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ERIC Number: ED360091
Record Type: Non-Journal
Publication Date: 1993-Mar
Pages: 5
Abstractor: N/A
Reference Count: N/A
Tobacco Smoke in the Home and Child Intelligence.
Johnson, Dale L.; And Others
A study was undertaken to determine the effects of tobacco smoke in the home on children's cognitive development. The study focused on 280 children, representing equal numbers of boys and girls and of Whites, Blacks, and Hispanics. When the participating children were 2 years old, their mothers were surveyed, interviewed, and tested to gather information on socioeconomic status, smoking habits, day care, infant feeding practices, intelligence, and the home environment. At age 3, the children completed the Stanford-Binet Fourth Edition (SBIV) measure of intelligence quotient (IQ) and the Peabody Picture Vocabulary Test. Data analysis revealed that the total number of packs of cigarettes smoked in the home was inversely related to child intelligence. Specifically, data indicated that as cigarette smoking increased by 1 pack per day, child IQ decreased by 1.65 points. Further analysis found that only the amount smoked by the mother was related to the children's IQ scores. Finally, data were also analyzed for 108 of the original children retested at 5 years of age, revealing that the particular relation of mothers' smoking habits to child IQ at 5 was not statistically significant. Study findings support the growing body of evidence that inhaling tobacco smoke from the environment has harmful effects on development. (AC)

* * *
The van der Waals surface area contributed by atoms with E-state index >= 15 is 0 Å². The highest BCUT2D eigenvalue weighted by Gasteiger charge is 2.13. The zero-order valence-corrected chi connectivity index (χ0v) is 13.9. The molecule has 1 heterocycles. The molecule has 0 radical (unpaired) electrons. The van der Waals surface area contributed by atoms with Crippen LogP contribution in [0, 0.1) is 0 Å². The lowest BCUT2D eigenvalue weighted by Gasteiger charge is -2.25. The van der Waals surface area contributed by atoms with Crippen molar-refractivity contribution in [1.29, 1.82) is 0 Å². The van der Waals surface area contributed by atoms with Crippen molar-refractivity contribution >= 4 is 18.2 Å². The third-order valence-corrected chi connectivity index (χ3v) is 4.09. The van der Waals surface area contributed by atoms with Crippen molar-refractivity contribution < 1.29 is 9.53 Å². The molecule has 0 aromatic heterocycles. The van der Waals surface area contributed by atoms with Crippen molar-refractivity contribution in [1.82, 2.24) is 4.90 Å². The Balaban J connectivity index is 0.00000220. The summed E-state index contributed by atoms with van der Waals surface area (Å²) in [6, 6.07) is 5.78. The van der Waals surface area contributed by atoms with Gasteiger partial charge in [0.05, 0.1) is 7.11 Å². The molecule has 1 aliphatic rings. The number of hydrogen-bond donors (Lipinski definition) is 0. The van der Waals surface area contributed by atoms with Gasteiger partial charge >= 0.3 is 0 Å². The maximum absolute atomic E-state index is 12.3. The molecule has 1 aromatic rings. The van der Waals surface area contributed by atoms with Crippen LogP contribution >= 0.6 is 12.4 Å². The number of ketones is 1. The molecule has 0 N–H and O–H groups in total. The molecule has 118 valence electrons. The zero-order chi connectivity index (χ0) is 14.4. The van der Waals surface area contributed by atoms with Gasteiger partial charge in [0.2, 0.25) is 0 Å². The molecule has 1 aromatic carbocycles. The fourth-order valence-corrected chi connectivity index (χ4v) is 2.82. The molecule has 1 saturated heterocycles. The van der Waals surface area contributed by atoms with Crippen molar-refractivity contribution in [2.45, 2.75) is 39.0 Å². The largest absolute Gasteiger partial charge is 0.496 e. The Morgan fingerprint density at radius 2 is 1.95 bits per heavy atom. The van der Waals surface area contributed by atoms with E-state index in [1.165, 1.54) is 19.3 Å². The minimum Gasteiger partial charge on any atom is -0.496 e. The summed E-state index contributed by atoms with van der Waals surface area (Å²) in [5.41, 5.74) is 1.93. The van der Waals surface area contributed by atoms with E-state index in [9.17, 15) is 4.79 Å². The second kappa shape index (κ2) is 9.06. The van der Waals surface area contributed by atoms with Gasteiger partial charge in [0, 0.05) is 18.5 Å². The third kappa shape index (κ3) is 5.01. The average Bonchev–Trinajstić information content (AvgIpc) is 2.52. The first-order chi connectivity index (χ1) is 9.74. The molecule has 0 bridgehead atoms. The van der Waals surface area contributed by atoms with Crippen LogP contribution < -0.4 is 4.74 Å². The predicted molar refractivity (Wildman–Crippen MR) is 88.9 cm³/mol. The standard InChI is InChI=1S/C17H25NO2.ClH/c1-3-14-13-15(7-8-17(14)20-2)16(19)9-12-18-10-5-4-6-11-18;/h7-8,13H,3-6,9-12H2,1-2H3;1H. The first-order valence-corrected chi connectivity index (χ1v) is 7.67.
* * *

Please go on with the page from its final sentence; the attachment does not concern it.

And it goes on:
Publication Type: Reports - Research; Speeches/Meeting Papers
Education Level: N/A
Audience: N/A
Language: English
Sponsor: N/A
Authoring Institution: N/A